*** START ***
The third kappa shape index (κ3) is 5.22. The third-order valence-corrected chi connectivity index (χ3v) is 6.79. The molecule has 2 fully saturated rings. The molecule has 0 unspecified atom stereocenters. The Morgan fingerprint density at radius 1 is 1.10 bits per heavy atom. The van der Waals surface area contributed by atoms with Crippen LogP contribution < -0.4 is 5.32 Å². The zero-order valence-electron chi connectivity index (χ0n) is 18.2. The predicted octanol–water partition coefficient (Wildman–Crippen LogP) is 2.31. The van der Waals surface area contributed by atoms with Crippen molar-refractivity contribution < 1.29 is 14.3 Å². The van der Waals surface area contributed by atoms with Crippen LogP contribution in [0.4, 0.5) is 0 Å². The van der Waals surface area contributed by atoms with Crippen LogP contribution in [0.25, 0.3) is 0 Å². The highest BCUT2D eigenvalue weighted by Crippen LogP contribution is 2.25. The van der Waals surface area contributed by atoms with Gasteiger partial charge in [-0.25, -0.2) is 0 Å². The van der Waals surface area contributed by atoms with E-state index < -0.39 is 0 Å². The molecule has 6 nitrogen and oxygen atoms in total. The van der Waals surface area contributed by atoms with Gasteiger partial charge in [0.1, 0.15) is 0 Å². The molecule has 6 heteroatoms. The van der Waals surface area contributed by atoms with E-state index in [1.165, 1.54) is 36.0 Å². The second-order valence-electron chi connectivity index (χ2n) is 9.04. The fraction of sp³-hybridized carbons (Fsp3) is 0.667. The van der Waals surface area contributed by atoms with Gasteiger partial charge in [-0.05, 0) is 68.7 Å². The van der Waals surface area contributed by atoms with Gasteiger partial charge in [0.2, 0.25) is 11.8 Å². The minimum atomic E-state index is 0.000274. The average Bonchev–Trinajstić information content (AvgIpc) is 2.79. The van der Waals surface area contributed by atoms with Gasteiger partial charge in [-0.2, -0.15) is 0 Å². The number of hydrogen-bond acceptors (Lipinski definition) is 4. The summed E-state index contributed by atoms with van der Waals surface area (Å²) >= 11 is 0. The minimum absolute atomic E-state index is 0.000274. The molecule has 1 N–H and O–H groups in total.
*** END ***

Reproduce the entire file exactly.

The third kappa shape index (κ3) is 5.22. The third-order valence-corrected chi connectivity index (χ3v) is 6.79. The molecule has 2 fully saturated rings. The molecule has 0 unspecified atom stereocenters. The Morgan fingerprint density at radius 1 is 1.10 bits per heavy atom. The van der Waals surface area contributed by atoms with Crippen LogP contribution < -0.4 is 5.32 Å². The zero-order valence-electron chi connectivity index (χ0n) is 18.2. The predicted octanol–water partition coefficient (Wildman–Crippen LogP) is 2.31. The van der Waals surface area contributed by atoms with Crippen molar-refractivity contribution < 1.29 is 14.3 Å². The van der Waals surface area contributed by atoms with Crippen LogP contribution in [0.4, 0.5) is 0 Å². The van der Waals surface area contributed by atoms with Crippen LogP contribution in [0.25, 0.3) is 0 Å². The highest BCUT2D eigenvalue weighted by Crippen LogP contribution is 2.25. The van der Waals surface area contributed by atoms with Gasteiger partial charge in [-0.25, -0.2) is 0 Å². The van der Waals surface area contributed by atoms with E-state index < -0.39 is 0 Å². The molecule has 6 nitrogen and oxygen atoms in total. The van der Waals surface area contributed by atoms with Gasteiger partial charge in [0.1, 0.15) is 0 Å². The molecule has 6 heteroatoms. The van der Waals surface area contributed by atoms with E-state index in [1.165, 1.54) is 36.0 Å². The second-order valence-electron chi connectivity index (χ2n) is 9.04. The fraction of sp³-hybridized carbons (Fsp3) is 0.667. The van der Waals surface area contributed by atoms with Gasteiger partial charge in [-0.05, 0) is 68.7 Å². The van der Waals surface area contributed by atoms with Gasteiger partial charge in [0.2, 0.25) is 11.8 Å². The minimum atomic E-state index is 0.000274. The average Bonchev–Trinajstić information content (AvgIpc) is 2.79. The van der Waals surface area contributed by atoms with Gasteiger partial charge in [-0.2, -0.15) is 0 Å². The number of hydrogen-bond acceptors (Lipinski definition) is 4. The summed E-state index contributed by atoms with van der Waals surface area (Å²) >= 11 is 0. The minimum absolute atomic E-state index is 0.000274. The molecule has 1 N–H and O–H groups in total.